D70.0 - Congenital agranulocytosis

Version 2023
ICD-10:D70.0
Short Description:Congenital agranulocytosis
Long Description:Congenital agranulocytosis
Status: Valid for Submission
Version:ICD-10-CM 2023
Code Classification:
  • Diseases of the blood and blood-forming organs and certain disorders involving the immune mechanism (D50–D89)
    • Other disorders of blood and blood-forming organs (D70-D77)
      • Neutropenia (D70)

D70.0 is a billable ICD-10 code used to specify a medical diagnosis of congenital agranulocytosis. The code is valid during the fiscal year 2023 from October 01, 2022 through September 30, 2023 for the submission of HIPAA-covered transactions.

Approximate Synonyms

The following clinical terms are approximate synonyms or lay terms that might be used to identify the correct diagnosis code:

Clinical Information

Tabular List of Diseases and Injuries

The Tabular List of Diseases and Injuries is a list of ICD-10 codes, organized "head to toe" into chapters and sections with coding notes and guidance for inclusions, exclusions, descriptions and more. The following references are applicable to this diagnosis code:


Inclusion Terms

Inclusion Terms
These terms are the conditions for which that code is to be used. The terms may be synonyms of the code title, or, in the case of "other specified" codes, the terms are a list of the various conditions assigned to that code. The inclusion terms are not necessarily exhaustive. Additional terms found only in the Alphabetic Index may also be assigned to a code.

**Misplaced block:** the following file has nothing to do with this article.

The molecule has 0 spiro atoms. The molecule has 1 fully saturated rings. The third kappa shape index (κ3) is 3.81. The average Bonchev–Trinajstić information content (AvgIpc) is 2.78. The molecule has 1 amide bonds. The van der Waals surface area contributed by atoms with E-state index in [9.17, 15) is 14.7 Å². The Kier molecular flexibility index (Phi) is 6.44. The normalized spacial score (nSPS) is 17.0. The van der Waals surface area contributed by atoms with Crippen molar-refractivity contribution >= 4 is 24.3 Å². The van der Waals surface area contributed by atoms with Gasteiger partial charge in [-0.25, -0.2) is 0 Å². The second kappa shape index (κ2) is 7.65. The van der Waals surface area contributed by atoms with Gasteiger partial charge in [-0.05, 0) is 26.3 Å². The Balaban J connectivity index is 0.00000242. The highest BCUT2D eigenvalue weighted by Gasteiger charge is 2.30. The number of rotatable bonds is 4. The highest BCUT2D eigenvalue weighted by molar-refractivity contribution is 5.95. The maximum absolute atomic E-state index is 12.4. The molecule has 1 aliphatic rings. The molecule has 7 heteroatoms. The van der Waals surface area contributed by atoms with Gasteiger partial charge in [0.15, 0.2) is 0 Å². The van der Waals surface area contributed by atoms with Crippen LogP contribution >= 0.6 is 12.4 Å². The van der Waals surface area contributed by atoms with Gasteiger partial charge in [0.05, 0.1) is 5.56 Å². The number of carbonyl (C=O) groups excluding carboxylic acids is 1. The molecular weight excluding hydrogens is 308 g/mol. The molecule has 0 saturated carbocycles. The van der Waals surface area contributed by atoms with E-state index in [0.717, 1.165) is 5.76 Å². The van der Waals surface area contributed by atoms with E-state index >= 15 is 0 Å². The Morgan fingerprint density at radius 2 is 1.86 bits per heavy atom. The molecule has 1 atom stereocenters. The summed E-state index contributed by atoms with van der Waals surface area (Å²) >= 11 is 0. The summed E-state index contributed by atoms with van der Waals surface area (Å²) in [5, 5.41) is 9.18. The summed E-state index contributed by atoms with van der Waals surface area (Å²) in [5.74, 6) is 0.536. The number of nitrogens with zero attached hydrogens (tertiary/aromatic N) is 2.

Index to Diseases and Injuries References

The Index to Diseases and Injuries is an alphabetical listing of medical terms, with each term mapped to one or more ICD-10 code(s). The following references for this diagnosis code are found in the injuries and diseases index:

Convert to ICD-9 Code

Source ICD-10 CodeTarget ICD-9 Code
D70.0288.01 - Congenital neutropenia

Patient Education


Blood Disorders

Your blood is living tissue made up of liquid and solids. The liquid part, called plasma, is made of water, salts and protein. Over half of your blood is plasma. The solid part of your blood contains red blood cells, white blood cells and platelets.

Blood disorders affect one or more parts of the blood and prevent your blood from doing its job. They can be acute or chronic. Many blood disorders are inherited. Other causes include other diseases, side effects of medicines, and a lack of certain nutrients in your diet.

Types of blood disorders include:


[Learn More in MedlinePlus]

Severe congenital neutropenia

Severe congenital neutropenia is a condition that increases the risk of repeated infections in affected individuals. People with this condition have an abnormally low level (deficiency) of neutrophils, a type of white blood cell that plays a role in inflammation and in fighting infection. The shortage of neutrophils, called neutropenia, is apparent at birth or soon afterward. It leads to frequent infections beginning in infancy, including infections of the sinuses, lungs, and liver. Affected individuals can also develop fevers and inflammation of the gums (gingivitis) and skin. Approximately 40 percent of affected people have decreased bone density (osteopenia) and may develop osteoporosis, a condition that makes bones progressively more brittle and likely to fracture. In people with severe congenital neutropenia, bone disorders can begin at any time from infancy through adulthood.

Approximately 20 percent of people with severe congenital neutropenia develop certain cancerous conditions of the blood, particularly myelodysplastic syndrome or leukemia during adolescence.

Some people with severe congenital neutropenia have additional health problems such as seizures, developmental delay, or heart and genital abnormalities.


[Learn More in MedlinePlus]

Code History